February 29, 2024
Loans

Digital nano-loans as enablers of financial empowerment


Chik Shampoo’s case study on sachets in the 70s often serves as a playbook to tap into India’s billion

people-strong potential. What started as a revolution in FMCG has now transcended industries, even

reaching financial services. And one such space in the BFSI subset has managed to gain significant

momentum: lending. Sachetised loans, also called nano-loans, are on the rise. And they’re playing a

crucial role in financial empowerment across the board.


CRIF’s CreditScape report of September 2022 stated that there were 4.77 crore small ticket personal loans

(STPL), worth INR 30,228 crore. The ticket size mix in the same report indicated over 75% of STPLs

comprised loan sizes less than INR 10,000—and most of these loans had a tenure of less than 3 months.

These STPLs have another interesting feature: the majority of them originate from NBFC fintechs. Could

it be, then, that the adoption of technology by lending institutions has contributed significantly to the rise

in nano loans? I’m convinced that this is the case. Here’s why:

  • Digital inclusion: 99.9% of India’s adult population has Aadhar cards, making documentation—which was otherwise an obstacle to financial inclusion—possible. Add to this a smartphone penetration of 71%, and a vast majority of Indians now have access to tech-enabled
    services like e-commerce and digital payments.
  • The rise of embedded finance: Awareness of products is often a barrier to business, and credit products are no different. However, thanks to embedded finance, banks and NBFCs can now simply go where their customers are. This gives borrowers access to financial
    products they otherwise wouldn’t consider availing.
  • Low-documentation onboarding: Traditional loans are infamous for their cumbersome application processes. But digital credit products have solved this issue. With digital frameworks like account aggregator, DigiLocker, and Aadhar in place, digital loans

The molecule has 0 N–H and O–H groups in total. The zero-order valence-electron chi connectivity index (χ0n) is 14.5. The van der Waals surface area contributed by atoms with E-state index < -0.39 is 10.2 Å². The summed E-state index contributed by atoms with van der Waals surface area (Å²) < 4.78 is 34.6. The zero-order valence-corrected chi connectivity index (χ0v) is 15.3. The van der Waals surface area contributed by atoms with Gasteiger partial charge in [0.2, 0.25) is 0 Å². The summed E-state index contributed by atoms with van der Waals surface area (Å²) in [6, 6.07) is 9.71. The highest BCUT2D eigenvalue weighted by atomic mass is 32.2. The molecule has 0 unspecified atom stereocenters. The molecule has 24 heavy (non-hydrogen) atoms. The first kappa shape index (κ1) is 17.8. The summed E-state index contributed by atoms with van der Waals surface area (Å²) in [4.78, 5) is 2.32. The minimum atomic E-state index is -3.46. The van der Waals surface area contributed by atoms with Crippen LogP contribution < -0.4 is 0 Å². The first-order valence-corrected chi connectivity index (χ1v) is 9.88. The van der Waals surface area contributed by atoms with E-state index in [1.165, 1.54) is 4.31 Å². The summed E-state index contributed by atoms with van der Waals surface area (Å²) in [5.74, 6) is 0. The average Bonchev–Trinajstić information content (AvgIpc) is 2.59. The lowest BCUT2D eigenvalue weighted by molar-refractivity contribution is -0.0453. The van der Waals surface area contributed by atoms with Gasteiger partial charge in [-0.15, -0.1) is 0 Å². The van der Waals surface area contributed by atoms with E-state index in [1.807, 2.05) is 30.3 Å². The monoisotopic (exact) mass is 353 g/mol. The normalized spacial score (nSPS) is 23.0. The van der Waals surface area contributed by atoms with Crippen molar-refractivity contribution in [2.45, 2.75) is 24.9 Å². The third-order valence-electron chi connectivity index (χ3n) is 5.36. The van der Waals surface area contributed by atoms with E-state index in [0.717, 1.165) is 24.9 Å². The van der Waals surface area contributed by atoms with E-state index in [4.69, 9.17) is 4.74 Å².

are now entirely paperless.
  • Robust digital underwriting: Loans that can be availed from digital devices now use alternate data to underwrite borrowers. This eliminates the need for credit scores in new-to-credit and thin-file borrowers. And the holistic nature of assessment has made
    lenders less hesitant to lend to those with no former credit history. 
  • Viability of small-ticket digital loans: Traditionally, lenders considered financial inclusion a high-effort, low-impact pursuit. But factors like easy data access, digital documentation, and alternative data underwriting have changed that. The cost of
    acquiring financially excluded borrowers has now significantly reduced, bringing on a bigger appetite for risk in lenders.


How will digital nano loans contribute to financial empowerment?

While sachetised loans help acquire bottom-of-the-pyramid customers, they can also be instrumental in

democratization of credit. Here’s now these small ticket-size credit products empower the financially

underserved:

  • Bringing the financially excluded into the formal-credit fold: As of this year, one-third of rural households depend on non-institutional sources of credit. And it’s no secret that these informal sources of loans are subject to high interest rates and unfair
    business practices. Digital nano loans can change that. Their easy-to-avail nature can bring more customers to the formal credit system.
  • Building credit documentation: The lack of credit history has often led to institutions turning away the financially excluded from availing loans. Nano loans can help NTC customers build their credit history, thereby strengthening their relationship with
    formal lending institutions.
  • Paving way to more credit access: Trust plays an intangible-yet-crucial role in the lending business. With nano loans helping borrowers build credit history, institutions feel confident in extending more credit to their applicants. Borrowers, in turn, feel
    more confident in availing loans of bigger ticket sizes, improving their lifetime value with formal lending institutions.
  • Extending trust to other non-lending formal institutions: Distrust in formal institutions, especially through digital channels, has been a deterrent in India’s financial inclusion story. Digital nano loans, however, may serve as a trust-worthy entry-point
    to build trust in digital financial instruments. If the sachet loan experience is smooth and hassle free, borrowers could be more likely to explore other digital financial products like insurance.


They say that big things come in small packages. And that definitely seems to be the case with nano loans.

These small-ticket credit products seem to be doing their role in helping India inch towards financial

inclusivity.



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